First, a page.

He said implementation of the African Continental Free Trade Area Agreement (AfCFTA), which became operational in January 2021, could reduce the region’s vulnerability to global disruptions, as well as deepen trade and economic integration.
“This could also help boost competition and productivity. Successful implementation of AfCFTA will, of necessity, require Member States to eliminate both tariffs and non-tariff barriers, and generally make it easier to do business and invest across borders.”
Matsheka, who is also a Member of Parliament for Lobatse, an ailing town which houses the struggling biggest meat processing company in the country- Botswana Meat Commission, (BMC), said the Southern African Customs Union (SACU) recognizes the need to prioritize the key processes required for the implementation of the AfCFTA.
“The revised SACU Tariff Offer, which comprises 5,988 product lines with agreed Rules of Origin, representing 77% of the SACU Tariff Book, was submitted to the African Union Commission (AUC) in November 2020. The government is in the process of evaluating the tariff offers of other AfCFTA members prior to ratification, following which Botswana’s participation in AfCFTA will come to effect.”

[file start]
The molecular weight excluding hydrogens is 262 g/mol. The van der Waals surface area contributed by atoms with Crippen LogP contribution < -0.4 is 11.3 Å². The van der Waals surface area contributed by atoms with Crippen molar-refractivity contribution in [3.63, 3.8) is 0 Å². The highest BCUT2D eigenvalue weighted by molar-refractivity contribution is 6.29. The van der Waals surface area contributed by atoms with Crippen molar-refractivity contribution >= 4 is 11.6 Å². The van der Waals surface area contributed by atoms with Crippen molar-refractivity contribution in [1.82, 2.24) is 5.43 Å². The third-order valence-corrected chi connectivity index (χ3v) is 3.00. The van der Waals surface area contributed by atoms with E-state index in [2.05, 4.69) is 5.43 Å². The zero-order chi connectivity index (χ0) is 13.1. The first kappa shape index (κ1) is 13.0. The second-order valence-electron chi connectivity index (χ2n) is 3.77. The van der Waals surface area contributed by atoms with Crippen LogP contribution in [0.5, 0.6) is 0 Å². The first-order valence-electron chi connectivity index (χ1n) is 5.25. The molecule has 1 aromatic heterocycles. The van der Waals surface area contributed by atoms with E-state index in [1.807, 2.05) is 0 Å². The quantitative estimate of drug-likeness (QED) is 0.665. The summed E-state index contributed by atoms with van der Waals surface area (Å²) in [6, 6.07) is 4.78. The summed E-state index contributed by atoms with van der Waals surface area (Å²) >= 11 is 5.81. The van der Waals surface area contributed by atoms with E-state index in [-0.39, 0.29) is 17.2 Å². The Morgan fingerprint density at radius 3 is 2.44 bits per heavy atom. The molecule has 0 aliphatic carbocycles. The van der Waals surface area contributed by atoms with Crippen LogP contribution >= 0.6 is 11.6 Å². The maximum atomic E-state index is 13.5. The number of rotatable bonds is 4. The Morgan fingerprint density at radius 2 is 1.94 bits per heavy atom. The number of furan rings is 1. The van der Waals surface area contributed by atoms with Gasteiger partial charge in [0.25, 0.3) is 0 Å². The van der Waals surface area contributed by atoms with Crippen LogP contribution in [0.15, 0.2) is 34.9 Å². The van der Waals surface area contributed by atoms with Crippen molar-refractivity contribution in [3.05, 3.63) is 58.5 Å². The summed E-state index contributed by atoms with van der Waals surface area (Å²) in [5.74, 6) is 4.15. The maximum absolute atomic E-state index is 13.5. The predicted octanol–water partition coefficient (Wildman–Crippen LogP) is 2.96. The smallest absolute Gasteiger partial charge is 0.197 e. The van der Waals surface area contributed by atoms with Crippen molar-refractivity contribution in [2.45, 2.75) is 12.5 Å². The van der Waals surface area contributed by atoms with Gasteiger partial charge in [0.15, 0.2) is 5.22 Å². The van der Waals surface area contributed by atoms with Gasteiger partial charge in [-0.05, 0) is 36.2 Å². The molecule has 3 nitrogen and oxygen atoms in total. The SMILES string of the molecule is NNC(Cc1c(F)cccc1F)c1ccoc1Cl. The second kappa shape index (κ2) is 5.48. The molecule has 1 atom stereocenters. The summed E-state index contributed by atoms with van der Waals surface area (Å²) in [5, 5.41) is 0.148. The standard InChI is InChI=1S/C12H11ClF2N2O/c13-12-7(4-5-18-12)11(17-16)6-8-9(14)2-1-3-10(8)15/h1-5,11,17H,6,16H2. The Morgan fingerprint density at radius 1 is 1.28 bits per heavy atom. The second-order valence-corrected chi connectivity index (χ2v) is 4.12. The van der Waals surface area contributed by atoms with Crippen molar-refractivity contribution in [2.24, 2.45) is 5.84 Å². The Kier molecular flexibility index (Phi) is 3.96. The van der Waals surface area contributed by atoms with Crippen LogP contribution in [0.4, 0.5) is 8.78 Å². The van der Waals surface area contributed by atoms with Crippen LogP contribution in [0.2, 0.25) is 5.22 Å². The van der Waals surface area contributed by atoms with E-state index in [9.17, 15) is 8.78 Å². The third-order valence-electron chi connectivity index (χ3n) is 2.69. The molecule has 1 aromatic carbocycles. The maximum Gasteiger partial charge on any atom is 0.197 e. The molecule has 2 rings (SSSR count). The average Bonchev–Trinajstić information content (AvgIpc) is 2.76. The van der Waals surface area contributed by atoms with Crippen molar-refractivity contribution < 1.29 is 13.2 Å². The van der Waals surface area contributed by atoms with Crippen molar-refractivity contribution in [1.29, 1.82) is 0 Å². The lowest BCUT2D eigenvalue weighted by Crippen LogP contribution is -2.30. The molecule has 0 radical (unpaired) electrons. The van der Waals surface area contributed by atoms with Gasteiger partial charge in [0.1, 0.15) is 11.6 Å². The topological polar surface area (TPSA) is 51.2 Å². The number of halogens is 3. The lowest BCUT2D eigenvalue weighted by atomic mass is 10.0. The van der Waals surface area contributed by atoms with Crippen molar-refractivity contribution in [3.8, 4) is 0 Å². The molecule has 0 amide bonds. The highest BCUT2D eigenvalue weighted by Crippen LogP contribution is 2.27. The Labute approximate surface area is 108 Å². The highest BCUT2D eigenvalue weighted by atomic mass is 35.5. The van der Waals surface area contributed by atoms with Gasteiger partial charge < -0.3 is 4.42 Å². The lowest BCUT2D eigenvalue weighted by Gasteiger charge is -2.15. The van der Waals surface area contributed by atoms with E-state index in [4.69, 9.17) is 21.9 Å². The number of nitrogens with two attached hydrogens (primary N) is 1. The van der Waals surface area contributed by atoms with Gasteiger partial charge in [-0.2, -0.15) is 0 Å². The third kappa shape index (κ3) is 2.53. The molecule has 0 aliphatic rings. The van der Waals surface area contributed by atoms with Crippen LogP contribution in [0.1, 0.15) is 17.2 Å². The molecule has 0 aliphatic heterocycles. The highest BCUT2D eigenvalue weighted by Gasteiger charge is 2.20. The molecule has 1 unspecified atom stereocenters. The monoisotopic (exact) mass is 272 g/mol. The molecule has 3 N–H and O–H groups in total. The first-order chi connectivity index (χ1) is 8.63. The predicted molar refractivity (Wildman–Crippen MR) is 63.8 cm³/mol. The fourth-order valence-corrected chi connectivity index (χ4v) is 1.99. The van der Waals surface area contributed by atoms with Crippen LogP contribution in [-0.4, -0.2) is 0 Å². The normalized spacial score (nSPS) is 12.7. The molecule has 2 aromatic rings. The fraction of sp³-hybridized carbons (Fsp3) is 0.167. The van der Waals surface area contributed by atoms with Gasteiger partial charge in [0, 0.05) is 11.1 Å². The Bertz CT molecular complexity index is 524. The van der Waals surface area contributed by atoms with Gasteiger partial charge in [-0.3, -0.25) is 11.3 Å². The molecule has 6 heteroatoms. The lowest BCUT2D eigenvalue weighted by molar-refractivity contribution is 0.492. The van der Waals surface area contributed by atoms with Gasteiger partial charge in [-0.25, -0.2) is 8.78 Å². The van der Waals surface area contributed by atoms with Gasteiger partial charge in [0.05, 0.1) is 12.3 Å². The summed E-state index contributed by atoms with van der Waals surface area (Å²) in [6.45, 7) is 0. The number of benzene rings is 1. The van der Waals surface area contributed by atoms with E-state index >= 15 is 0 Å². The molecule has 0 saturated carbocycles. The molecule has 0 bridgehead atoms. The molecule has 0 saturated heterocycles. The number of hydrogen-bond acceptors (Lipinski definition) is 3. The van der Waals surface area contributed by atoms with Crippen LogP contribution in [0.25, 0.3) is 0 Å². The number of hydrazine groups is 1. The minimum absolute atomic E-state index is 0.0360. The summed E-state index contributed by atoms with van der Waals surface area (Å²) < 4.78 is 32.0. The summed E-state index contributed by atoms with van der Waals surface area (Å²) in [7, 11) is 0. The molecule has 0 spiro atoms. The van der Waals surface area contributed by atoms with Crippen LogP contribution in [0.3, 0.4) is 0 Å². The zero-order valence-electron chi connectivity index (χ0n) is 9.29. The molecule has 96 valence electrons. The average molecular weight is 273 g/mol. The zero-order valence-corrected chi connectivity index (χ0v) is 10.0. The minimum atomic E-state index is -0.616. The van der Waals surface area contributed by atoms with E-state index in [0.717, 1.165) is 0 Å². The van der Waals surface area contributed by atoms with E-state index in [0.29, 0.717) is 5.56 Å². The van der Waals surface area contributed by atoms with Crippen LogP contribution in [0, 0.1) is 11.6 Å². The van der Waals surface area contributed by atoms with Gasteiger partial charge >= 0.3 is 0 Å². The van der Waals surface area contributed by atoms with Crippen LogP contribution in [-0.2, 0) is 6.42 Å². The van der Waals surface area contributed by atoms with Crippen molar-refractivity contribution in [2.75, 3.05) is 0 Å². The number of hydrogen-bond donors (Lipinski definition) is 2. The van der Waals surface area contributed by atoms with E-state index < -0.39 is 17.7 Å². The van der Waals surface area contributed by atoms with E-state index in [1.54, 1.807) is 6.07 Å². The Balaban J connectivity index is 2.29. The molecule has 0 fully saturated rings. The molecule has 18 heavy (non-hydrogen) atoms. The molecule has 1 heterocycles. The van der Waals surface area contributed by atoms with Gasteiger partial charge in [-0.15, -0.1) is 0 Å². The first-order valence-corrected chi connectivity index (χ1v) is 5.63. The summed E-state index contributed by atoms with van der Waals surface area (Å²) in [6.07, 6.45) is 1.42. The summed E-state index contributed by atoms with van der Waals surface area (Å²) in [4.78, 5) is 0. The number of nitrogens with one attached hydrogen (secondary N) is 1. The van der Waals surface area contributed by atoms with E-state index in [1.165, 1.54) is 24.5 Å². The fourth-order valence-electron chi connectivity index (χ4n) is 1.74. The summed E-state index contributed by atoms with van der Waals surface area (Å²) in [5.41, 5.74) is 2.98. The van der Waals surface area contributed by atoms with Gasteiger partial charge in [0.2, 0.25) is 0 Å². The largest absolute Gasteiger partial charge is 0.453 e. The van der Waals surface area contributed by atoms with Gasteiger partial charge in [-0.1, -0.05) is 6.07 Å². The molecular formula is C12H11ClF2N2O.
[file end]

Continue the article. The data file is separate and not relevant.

Women continue to shadow men in politics – stereotypes such as ‘behind every successful man there is a woman’ cast the notion that women cannot lead. The 2019 general election recorded one of Botswana’s worst performances when it comes to women participation in parliamentary democracy with only three women elected to parliament.
Botswana’s former Minister of Health, Professor Sheila Tlou who is currently the Co-Chair, Global HIV Prevention Coalition & Nursing Now and an HIV, Gender & Human Rights Activist is not amused by the status quo. Tlou attributes this dilemma facing women to a number of factors, which she is convinced influence the voting patterns of Batswana when it comes to women politicians.